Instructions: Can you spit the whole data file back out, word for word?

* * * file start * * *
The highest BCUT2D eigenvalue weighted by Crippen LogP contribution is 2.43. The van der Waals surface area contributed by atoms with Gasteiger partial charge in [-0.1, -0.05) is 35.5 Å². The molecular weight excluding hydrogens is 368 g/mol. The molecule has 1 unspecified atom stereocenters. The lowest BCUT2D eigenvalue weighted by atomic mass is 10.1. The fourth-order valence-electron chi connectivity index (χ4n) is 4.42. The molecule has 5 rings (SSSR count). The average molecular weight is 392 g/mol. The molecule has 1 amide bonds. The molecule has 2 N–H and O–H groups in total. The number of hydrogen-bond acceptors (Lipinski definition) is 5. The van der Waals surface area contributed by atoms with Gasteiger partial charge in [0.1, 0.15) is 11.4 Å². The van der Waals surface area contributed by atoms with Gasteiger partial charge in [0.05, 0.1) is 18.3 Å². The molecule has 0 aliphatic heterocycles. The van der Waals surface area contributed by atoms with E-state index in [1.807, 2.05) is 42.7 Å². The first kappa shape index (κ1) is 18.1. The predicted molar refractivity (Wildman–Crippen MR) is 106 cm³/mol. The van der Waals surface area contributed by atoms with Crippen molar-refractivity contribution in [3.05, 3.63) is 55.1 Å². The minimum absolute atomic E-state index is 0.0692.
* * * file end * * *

The highest BCUT2D eigenvalue weighted by Crippen LogP contribution is 2.43. The van der Waals surface area contributed by atoms with Gasteiger partial charge in [-0.1, -0.05) is 35.5 Å². The molecular weight excluding hydrogens is 368 g/mol. The molecule has 1 unspecified atom stereocenters. The lowest BCUT2D eigenvalue weighted by atomic mass is 10.1. The fourth-order valence-electron chi connectivity index (χ4n) is 4.42. The molecule has 5 rings (SSSR count). The average molecular weight is 392 g/mol. The molecule has 1 amide bonds. The molecule has 2 N–H and O–H groups in total. The number of hydrogen-bond acceptors (Lipinski definition) is 5. The van der Waals surface area contributed by atoms with Gasteiger partial charge in [0.1, 0.15) is 11.4 Å². The van der Waals surface area contributed by atoms with Gasteiger partial charge in [0.05, 0.1) is 18.3 Å². The molecule has 0 aliphatic heterocycles. The van der Waals surface area contributed by atoms with E-state index in [1.807, 2.05) is 42.7 Å². The first kappa shape index (κ1) is 18.1. The predicted molar refractivity (Wildman–Crippen MR) is 106 cm³/mol. The van der Waals surface area contributed by atoms with Crippen molar-refractivity contribution in [3.05, 3.63) is 55.1 Å². The minimum absolute atomic E-state index is 0.0692.